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Stoke, Defoe & a team still remembered


AFC Bournemouth AFC Bournemouth

A late-October defeat away at Stoke City 20 years ago doesn't sound like fertile ground for the start of a still-cherished sequence.

Now over two decades on from that match, a 2-1 Second Division loss, and with Saturday marking the latest trip to the Potteries, we take a look back at a date, debut and team that have gone on to play a role in the club's history larger than could possibly have been predicted at the time.

The Cherries were two goals down approaching the break when the most unexpected of touchpapers was suddenly lit.

A towering header from the smallest man on the pitch, an 18-year-old making his league debut, changed not just the team talk but the remainder of the campaign that followed.

"Jermain Defoe inspired the easiest half-time team talk I've ever given," said the side's manager Sean O'Driscoll in 2017.

"He'd been with us 24 hours when we were away at Stoke, and in the first half he hit the post and scored a goal.

"He was an absolute handful. I walked into the dressing room and just said, 'Give him the ball'."

His feet found, Defoe would memorably go on to strike in ten straight games, at the time thought to be a post-war record - all in his first ten Football League appearances.

The scoring run coincided with the side's rise up the rankings, which threatened a historic promotion before being cruelly snatched away two minutes short of the final whistle in the final fixture.

One of the side's key players, Richard Hughes spoke about the season and the teenage marksman to the official club podcast in November.

"That was a good team, but we were third from bottom before Jermain came in on loan," he recalled.

"Eddie Howe says the run started with his comeback from injury, he was back in the team and Jermain made his debut at Stoke.

"We were beaten 2-1 because someone missed a penalty - that was me! - but it was a really good team and I still can't explain how we didn't see that game out at Reading."

That game at Reading. Needing to win on the final day to make the play-offs, the rampant visitors were 3-1 up at half time thanks to a brace from Wade Elliott and, well, you can guess the other scorer, Defoe notching his 19th of the campaign against the Royals.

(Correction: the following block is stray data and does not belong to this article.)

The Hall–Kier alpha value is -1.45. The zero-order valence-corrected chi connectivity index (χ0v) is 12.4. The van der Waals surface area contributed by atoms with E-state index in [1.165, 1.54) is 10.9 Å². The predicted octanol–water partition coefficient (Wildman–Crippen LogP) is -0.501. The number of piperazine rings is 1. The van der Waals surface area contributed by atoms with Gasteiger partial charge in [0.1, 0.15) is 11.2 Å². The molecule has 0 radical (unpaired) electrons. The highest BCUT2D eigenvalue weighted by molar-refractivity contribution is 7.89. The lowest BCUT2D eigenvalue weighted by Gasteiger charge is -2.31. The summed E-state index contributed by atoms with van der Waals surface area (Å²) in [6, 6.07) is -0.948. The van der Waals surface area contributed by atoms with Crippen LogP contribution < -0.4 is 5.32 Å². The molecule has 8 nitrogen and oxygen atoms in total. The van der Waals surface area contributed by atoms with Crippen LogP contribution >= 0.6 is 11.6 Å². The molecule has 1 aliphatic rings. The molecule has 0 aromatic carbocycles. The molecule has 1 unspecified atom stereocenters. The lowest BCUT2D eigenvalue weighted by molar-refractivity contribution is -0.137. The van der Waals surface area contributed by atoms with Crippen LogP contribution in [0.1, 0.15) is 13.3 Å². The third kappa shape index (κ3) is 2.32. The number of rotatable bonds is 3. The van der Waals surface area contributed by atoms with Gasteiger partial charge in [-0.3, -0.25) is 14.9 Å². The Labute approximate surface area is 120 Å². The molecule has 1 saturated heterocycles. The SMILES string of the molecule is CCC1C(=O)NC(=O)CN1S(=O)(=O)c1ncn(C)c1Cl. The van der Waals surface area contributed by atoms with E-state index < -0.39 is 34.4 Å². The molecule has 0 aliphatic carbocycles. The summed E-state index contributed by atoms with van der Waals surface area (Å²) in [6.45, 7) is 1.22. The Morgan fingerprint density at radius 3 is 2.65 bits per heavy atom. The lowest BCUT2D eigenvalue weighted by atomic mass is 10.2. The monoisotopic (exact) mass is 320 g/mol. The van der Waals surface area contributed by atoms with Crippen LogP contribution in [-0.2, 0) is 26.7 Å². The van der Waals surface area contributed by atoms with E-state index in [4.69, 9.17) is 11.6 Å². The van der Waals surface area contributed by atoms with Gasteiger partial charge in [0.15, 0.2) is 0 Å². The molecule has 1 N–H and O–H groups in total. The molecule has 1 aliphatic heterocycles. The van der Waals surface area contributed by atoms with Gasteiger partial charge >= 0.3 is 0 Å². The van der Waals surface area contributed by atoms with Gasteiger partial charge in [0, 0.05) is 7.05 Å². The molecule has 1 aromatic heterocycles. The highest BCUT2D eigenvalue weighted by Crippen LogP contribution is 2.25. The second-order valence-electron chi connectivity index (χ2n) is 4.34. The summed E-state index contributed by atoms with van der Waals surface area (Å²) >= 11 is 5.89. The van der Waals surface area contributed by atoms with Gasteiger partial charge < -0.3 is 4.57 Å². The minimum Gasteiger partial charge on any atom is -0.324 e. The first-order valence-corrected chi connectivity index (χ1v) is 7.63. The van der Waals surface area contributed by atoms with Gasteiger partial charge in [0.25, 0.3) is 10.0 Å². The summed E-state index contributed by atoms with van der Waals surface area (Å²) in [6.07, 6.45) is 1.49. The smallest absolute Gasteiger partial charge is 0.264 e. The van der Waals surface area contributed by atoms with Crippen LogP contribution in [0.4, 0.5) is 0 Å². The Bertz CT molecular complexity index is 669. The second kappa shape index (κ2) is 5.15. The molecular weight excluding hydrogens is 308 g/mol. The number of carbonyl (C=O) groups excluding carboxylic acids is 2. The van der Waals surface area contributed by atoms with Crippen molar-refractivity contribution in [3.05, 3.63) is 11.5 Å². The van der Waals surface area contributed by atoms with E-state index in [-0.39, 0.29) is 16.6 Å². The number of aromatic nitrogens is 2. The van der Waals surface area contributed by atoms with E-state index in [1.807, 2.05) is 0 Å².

However, with 18 minutes to go, nerves got twitchy when Darren Caskey pulled one back and Nicky Forster woke the Cherries from their promotin dream with an equaliser in the 88th minute.

There was still time for Stephen Purches to hit the crossbar as Bournemouth chased the win they needed, but it wasn't to be for the side who finished a wafer behind Wigan as the seventh-place side.

As for Defoe, he returned to West Ham and made his Premier League debut 14 days later.

The striker remains the competition's eighth highest all-time scorer with 162 goals, won 57 England caps and aged 38 is currently helping to fire Rangers to what would be a first Scottish title since 2011.

Where are they now?

A common journalistic story is to ask where the team on a certain day have ended up, and in the case of that match at Stoke the answer is generally, not far away from Dean Court.

Of the ten players who started alongside Defoe at Stoke in the third tier, eight currently coach or work behind the scenes with Bournemouth, Claus Jorgensen is coaching in Denmark and the other is the club's most successful manager. 

Saturday 28th October 2000 - Stoke City 2-1 AFC Bournemouth

Goalkeeper Gareth Stewart Assistant first team goalkeeping coach
Defender Jason Tindall Manager
Defender Eddie Howe Former manager
Defender Warren Cummings U13 lead coach
Midfielder Claus Jorgensen  
Midfielder Stephen Purches Assistant manager
Midfielder Richard Hughes First team technical director
Midfielder Carl Fletcher Loan player manager
Striker James Hayter Youth Development Phase, assistant coach
Striker Jermain Defoe  
Striker Steve Fletcher Assistant first team coach

Midfielder Hughes discussed how far the side could have gone with that almost-grasped result at Reading, spearheaded by their teenage sensation Defoe up front. 

"We came seventh in the end and missed out, that's why Reading treated that final game so seriously," he said.

"They were third in the league at the time so would have played us, they wouldn't have enjoyed that and I think Jermain would have found a way to put them to the sword again and we would have got to the Championship.

"As it transpired we had to wait nine more years for that."

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